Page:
In the avian embryo, cardiac progenitor fields fuse to form a tubular heart at the midline. Subsequently, this tube undergoes a process of flexion and rotation;resulting in a looped heart. Our long-term goal is to determine if multiple genetic and signaling defects converge at a common mechanical nexus to prevent proper heart morphogenesis. It is known that local cell- extracellular matrix (ECM) interactions are critical for early heart development. In addition, we propose that global tissue deformations directly influence cell motion and the ongoing reorganization of the ECM necessary for proper heart tube formation and looping. Accordingly, the following hypotheses will be tested: First, that cells and ECM components required for heart morphogenesis are recruited from distant sites;Second, that tissue-level (convective) events are involved in the displacement of these raw materials;Third, that proper heart morphogenesis requires ongoing tissue-level reorganization of cell collectives and the recruited ECM fibrils;and Fourth, that perturbations to the mechanical micro-environment, such as disruption of local tension fields or cell-ECM interactions, will cause reproducible heart malformations. Accordingly, we will: 1) Determine mesodermal cell and ECM fibril position-fate maps during avian tubular heart formation in normal and experimentally perturbed embryos;2) Compute the component of total cell displacements attributable to local autonomous cell displacements versus tissue convection;3) Compute strain in the heart-forming regions of normal and experimentally perturbed embryos;and 4) Construct a predictive finite element model encompassing tubular heart morphogenesis.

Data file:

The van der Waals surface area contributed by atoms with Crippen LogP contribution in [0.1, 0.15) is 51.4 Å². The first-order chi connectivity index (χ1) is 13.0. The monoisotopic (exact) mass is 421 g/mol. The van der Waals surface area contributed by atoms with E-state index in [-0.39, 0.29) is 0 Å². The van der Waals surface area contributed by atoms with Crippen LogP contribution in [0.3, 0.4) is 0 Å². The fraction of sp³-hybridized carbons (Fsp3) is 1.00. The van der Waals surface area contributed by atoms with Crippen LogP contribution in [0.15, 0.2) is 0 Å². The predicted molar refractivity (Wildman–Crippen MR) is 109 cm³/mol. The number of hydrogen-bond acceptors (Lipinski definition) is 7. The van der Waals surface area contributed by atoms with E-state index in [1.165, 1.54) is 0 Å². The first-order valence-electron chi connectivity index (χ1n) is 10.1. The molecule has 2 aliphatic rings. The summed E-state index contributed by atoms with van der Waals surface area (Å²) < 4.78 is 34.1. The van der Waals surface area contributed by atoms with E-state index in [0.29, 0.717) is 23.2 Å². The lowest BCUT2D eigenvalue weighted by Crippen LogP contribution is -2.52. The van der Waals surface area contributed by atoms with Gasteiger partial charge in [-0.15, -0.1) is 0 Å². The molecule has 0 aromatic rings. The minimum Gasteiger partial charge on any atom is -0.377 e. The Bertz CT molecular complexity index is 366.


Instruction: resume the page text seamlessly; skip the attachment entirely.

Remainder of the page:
These aims will be accomplished using DIC and epifluorescence time lapse microscopy and subsequent computational analyses of the resulting image frames.
In vivo time-lapse imaging and computational analyses will define the motion patterns of cells and ECM fibrils during early heart formation. Relating motion data to deformation data will provide insights into the importance of mechanical patterning during heart morphogenesis, which is the result of multiple genetic signaling events. Predictive computer models will characterize the bio-mechanics of heart malformations and provide useful information to help prevent related heart defects.
|Aleksandrova, Anastasiia; Czirok, Andras; Kosa, Edina et al. (2015) The endoderm and myocardium join forces to drive early heart tube assembly. Dev Biol 404:40-54|
|Aleksandrova, Anastasiia; Rongish, Brenda J; Little, Charles D et al. (2015) Active cell and ECM movements during development. Methods Mol Biol 1189:123-32|
|Loganathan, Rajprasad; Little, Charles D; Joshi, Pranav et al. (2014) Identification of emergent motion compartments in the amniote embryo. Organogenesis 10:350-64|
|Czirok, Andras; Isai, Dona Greta (2014) Cell resolved, multiparticle model of plastic tissue deformations and morphogenesis. Phys Biol 12:016005|
|Cui, Cheng; Filla, Michael B; Jones, Elizabeth A V et al. (2013) Embryogenesis of the first circulating endothelial cells. PLoS One 8:e60841|
|Loganathan, Rajprasad; Potetz, Brian R; Rongish, Brenda J et al. (2012) Spatial anisotropies and temporal fluctuations in extracellular matrix network texture during early embryogenesis. PLoS One 7:e38266|
|Aleksandrova, Anastasiia; Czirók, Andras; Szabó, Andras et al. (2012) Convective tissue movements play a major role in avian endocardial morphogenesis. Dev Biol 363:348-61|
|Szabo, A; Rupp, P A; Rongish, B J et al. (2011) Extracellular matrix fluctuations during early embryogenesis. Phys Biol 8:045006|
|Sato, Yuki; Poynter, Greg; Huss, David et al. (2010) Dynamic analysis of vascular morphogenesis using transgenic quail embryos. PLoS One 5:e12674|
|Cui, Cheng; Cheuvront, Tracey J; Lansford, Rusty D et al. (2009) Dynamic positional fate map of the primary heart-forming region. Dev Biol 332:212-22|